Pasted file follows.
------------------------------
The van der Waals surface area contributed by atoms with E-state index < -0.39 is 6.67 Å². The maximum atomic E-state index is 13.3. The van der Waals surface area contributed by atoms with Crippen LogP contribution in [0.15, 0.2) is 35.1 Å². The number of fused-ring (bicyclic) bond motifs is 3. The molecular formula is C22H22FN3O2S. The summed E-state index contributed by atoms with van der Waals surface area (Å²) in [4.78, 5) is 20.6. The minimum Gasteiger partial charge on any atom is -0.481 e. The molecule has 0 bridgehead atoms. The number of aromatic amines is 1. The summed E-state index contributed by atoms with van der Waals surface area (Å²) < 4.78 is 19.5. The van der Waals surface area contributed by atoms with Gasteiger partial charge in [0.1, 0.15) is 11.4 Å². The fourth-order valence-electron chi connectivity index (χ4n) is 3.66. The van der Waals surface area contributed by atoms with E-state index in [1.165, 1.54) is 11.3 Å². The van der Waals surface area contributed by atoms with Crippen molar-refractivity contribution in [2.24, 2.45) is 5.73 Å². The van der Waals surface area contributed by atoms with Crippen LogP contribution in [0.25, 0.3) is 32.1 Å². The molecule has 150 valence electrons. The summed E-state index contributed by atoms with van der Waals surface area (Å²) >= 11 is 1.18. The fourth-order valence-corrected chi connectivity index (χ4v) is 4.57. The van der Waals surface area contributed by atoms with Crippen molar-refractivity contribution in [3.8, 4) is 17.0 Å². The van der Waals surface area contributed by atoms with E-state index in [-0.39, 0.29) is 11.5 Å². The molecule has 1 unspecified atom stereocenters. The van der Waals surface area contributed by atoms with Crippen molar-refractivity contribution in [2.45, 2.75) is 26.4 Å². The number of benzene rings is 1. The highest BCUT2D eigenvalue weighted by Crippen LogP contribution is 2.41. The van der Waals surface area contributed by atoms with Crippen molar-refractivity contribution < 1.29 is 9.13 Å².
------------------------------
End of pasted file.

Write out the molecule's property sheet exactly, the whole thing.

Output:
The van der Waals surface area contributed by atoms with E-state index < -0.39 is 6.67 Å². The maximum atomic E-state index is 13.3. The van der Waals surface area contributed by atoms with Crippen LogP contribution in [0.15, 0.2) is 35.1 Å². The number of fused-ring (bicyclic) bond motifs is 3. The molecular formula is C22H22FN3O2S. The summed E-state index contributed by atoms with van der Waals surface area (Å²) in [4.78, 5) is 20.6. The minimum Gasteiger partial charge on any atom is -0.481 e. The molecule has 0 bridgehead atoms. The number of aromatic amines is 1. The summed E-state index contributed by atoms with van der Waals surface area (Å²) < 4.78 is 19.5. The van der Waals surface area contributed by atoms with Gasteiger partial charge in [0.1, 0.15) is 11.4 Å². The fourth-order valence-electron chi connectivity index (χ4n) is 3.66. The van der Waals surface area contributed by atoms with E-state index in [1.165, 1.54) is 11.3 Å². The van der Waals surface area contributed by atoms with Crippen molar-refractivity contribution in [2.24, 2.45) is 5.73 Å². The van der Waals surface area contributed by atoms with Crippen LogP contribution in [0.25, 0.3) is 32.1 Å². The molecule has 150 valence electrons. The summed E-state index contributed by atoms with van der Waals surface area (Å²) >= 11 is 1.18. The fourth-order valence-corrected chi connectivity index (χ4v) is 4.57. The van der Waals surface area contributed by atoms with Crippen molar-refractivity contribution in [3.8, 4) is 17.0 Å². The van der Waals surface area contributed by atoms with E-state index in [-0.39, 0.29) is 11.5 Å². The molecule has 1 unspecified atom stereocenters. The van der Waals surface area contributed by atoms with Crippen molar-refractivity contribution in [2.45, 2.75) is 26.4 Å². The number of benzene rings is 1. The highest BCUT2D eigenvalue weighted by Crippen LogP contribution is 2.41. The van der Waals surface area contributed by atoms with Crippen molar-refractivity contribution < 1.29 is 9.13 Å².